When Puccini saw 'Tosca,' the play by Victrien Sardou, the inspiration for which was Sarah Bernhardt; he was intrigued. At the time, he was writing "Manon Lescaut," the first of his more famous operas. He then wrote "La Bohèmé" (a modernized plagiarism would be "Rent") before finally turning his, by then, perfectionist tendencies to Tosca. Tosca's locations and number of protagonists were bare bones opera presentation.
His basic protagonists were: Floria Tosca (soprano), a famous singer; Mario Cavaradossi (tenor), a painter; Scarpia (baritone), chief of police; Angelotti (bass), an escaped political prisoner; a sacristan (bass); Spoletta (tenor), a police agent; Sciarrone (bass), a gendarme; a gaoler (bass), a shepherd boy (boy soprano). He had one location for each act: Rome. Act I: the church of Sant'Andrea della Valle, Act II: Palazzo Farnese, Act III: Castel Sant'Angelo; date: June 1800. Since its premiere in 1900, Tosca has been performed innumerous times all over the world, and is a staple of many opera companies, such as the San Francisco Opera.
Tosca is also one of a handful of operas that can be presented with six or less lead singers. Puccini felt the dramatic plot 'played with passions,' rather than feelings as did, say, "La Bohèmé." And passionate is what the Nevada Opera Theatre presented, with their staging and casting complementing Puccini's original intent. Jealousies, doubt, patriotic conflicts, chastity, unsolicited desire, betrayal, and even the decisive passion, murder, all come through in resounding fashion. Viktoria Kurbatskaya sang Floria's expressions of love, fear, despondency and anger with zestful, dramatic strength. A renowned opera singer worldwide, Ms. Kurbatskaya, born in Russia, has trained with her country's top divas, attended the Belarusian Academy of Music in 1991, and sang leads with the National Academic Great Opera of the Republic of Belarus.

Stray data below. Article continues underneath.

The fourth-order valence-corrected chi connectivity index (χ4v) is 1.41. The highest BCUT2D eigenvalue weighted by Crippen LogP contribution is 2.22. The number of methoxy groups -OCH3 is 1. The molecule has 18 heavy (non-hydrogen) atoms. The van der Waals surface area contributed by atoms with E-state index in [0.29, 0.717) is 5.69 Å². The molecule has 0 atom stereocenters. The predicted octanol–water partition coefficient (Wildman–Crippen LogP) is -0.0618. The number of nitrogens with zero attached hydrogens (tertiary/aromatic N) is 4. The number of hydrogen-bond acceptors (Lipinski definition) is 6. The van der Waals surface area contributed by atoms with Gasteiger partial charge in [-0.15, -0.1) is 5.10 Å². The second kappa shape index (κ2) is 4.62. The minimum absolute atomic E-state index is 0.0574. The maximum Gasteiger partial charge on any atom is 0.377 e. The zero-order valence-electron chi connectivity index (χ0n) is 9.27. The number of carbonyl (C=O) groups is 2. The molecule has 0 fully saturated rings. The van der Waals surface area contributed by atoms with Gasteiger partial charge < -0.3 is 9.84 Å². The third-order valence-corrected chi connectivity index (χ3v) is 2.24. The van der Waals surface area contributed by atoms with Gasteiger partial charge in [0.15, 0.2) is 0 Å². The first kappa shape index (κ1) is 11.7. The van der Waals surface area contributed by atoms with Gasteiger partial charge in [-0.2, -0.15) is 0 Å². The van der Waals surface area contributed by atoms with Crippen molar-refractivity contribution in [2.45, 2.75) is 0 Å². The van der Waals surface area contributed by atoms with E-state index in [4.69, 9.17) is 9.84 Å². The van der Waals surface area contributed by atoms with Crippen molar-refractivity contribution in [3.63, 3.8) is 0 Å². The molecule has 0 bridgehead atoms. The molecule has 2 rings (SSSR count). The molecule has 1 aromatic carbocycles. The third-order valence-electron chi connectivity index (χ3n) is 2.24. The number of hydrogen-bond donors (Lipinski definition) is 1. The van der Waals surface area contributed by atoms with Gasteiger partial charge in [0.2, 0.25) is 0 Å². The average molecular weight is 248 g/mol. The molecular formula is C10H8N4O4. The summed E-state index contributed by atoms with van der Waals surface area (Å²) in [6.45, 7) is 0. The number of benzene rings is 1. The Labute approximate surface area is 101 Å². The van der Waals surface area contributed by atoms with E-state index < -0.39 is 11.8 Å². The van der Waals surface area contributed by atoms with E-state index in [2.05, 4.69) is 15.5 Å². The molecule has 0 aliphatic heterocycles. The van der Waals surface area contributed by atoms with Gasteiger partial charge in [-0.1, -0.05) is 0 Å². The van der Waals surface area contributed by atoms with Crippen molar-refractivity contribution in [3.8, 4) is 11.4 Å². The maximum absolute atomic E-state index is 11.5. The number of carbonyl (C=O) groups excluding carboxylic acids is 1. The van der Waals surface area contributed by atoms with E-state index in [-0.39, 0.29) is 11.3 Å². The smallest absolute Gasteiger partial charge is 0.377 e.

Dinyar Vania of Syracuse, NY, performed the role of Floria's lover, Mario Cavaradossi. Performing in and around New York, his talents gained him second place in the Licia Albanese-Puccini Competition as well as semi-finalist in Placido Domingo's Operalia (Madrid, Spain.) Vania gave a genuinely warm portrayal of Mario, the artist, common man and loving suitor of Floria. The villain is the pompous, deceitful Baron Scarpia, played with gusto by Zeffin Quinn Hollis. Equally at home as the leading man or the villain, he brought a believable fire to Scarpia's problematic desire for Floria, with an added subtle flavor of righteous evil.
Backed by a twenty-three-member cast and chorus, the Nevada Opera Theater's Tosca was a satisfying experience, promising an equally passionate and professional rendition of Aida in June.
Incidentally, Eileen Hayes is one of the women mentioned in "25 Notable Las Vegas Women." This book's proceeds will benefit the Carole Bellmyre Distinguished Scholarship Fund, which assists students of UNLV and the Community College of Southern Nevada. Bellmyre said, "Each of our 25 notable women has become a role model for women everywhere." Let's all get a copy.
Carol Lane Patterson